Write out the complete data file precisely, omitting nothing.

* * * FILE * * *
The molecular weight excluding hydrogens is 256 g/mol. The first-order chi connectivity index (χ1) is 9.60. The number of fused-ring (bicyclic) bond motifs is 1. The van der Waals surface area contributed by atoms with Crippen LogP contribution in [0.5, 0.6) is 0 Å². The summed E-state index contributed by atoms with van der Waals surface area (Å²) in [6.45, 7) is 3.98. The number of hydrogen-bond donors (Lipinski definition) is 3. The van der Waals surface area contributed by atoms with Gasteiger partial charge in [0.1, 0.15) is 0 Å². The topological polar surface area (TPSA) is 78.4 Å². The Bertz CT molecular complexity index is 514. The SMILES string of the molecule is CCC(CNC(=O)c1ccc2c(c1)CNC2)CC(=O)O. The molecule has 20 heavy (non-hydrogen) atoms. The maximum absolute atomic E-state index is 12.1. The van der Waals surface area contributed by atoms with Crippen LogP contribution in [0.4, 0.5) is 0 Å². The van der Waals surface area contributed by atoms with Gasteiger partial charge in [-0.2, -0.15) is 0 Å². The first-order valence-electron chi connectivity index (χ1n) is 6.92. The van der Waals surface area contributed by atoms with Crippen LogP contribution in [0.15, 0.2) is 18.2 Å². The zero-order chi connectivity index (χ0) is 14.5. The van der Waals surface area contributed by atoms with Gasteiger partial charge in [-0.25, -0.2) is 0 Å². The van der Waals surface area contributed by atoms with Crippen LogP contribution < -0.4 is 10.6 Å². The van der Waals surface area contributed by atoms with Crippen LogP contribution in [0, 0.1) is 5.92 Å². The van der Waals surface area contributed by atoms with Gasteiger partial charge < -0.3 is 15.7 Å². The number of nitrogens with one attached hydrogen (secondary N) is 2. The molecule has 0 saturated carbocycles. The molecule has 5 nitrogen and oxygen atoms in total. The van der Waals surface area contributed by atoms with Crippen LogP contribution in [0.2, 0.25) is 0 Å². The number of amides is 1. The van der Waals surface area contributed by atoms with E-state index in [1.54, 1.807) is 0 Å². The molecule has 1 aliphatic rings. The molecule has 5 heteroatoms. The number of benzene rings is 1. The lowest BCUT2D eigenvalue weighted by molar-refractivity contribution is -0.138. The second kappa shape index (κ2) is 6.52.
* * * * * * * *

The molecular weight excluding hydrogens is 256 g/mol. The first-order chi connectivity index (χ1) is 9.60. The number of fused-ring (bicyclic) bond motifs is 1. The van der Waals surface area contributed by atoms with Crippen LogP contribution in [0.5, 0.6) is 0 Å². The summed E-state index contributed by atoms with van der Waals surface area (Å²) in [6.45, 7) is 3.98. The number of hydrogen-bond donors (Lipinski definition) is 3. The van der Waals surface area contributed by atoms with Gasteiger partial charge in [0.1, 0.15) is 0 Å². The topological polar surface area (TPSA) is 78.4 Å². The Bertz CT molecular complexity index is 514. The SMILES string of the molecule is CCC(CNC(=O)c1ccc2c(c1)CNC2)CC(=O)O. The molecule has 20 heavy (non-hydrogen) atoms. The maximum absolute atomic E-state index is 12.1. The van der Waals surface area contributed by atoms with Crippen LogP contribution in [0.4, 0.5) is 0 Å². The van der Waals surface area contributed by atoms with Gasteiger partial charge in [-0.2, -0.15) is 0 Å². The first-order valence-electron chi connectivity index (χ1n) is 6.92. The van der Waals surface area contributed by atoms with Crippen LogP contribution in [0.15, 0.2) is 18.2 Å². The zero-order chi connectivity index (χ0) is 14.5. The van der Waals surface area contributed by atoms with Gasteiger partial charge in [-0.25, -0.2) is 0 Å². The van der Waals surface area contributed by atoms with Crippen LogP contribution < -0.4 is 10.6 Å². The van der Waals surface area contributed by atoms with Crippen LogP contribution in [0, 0.1) is 5.92 Å². The van der Waals surface area contributed by atoms with Gasteiger partial charge < -0.3 is 15.7 Å². The number of nitrogens with one attached hydrogen (secondary N) is 2. The molecule has 0 saturated carbocycles. The molecule has 5 nitrogen and oxygen atoms in total. The van der Waals surface area contributed by atoms with Crippen LogP contribution in [0.2, 0.25) is 0 Å². The number of amides is 1. The van der Waals surface area contributed by atoms with E-state index in [1.54, 1.807) is 0 Å². The molecule has 1 aliphatic rings. The molecule has 5 heteroatoms. The number of benzene rings is 1. The lowest BCUT2D eigenvalue weighted by molar-refractivity contribution is -0.138. The second kappa shape index (κ2) is 6.52.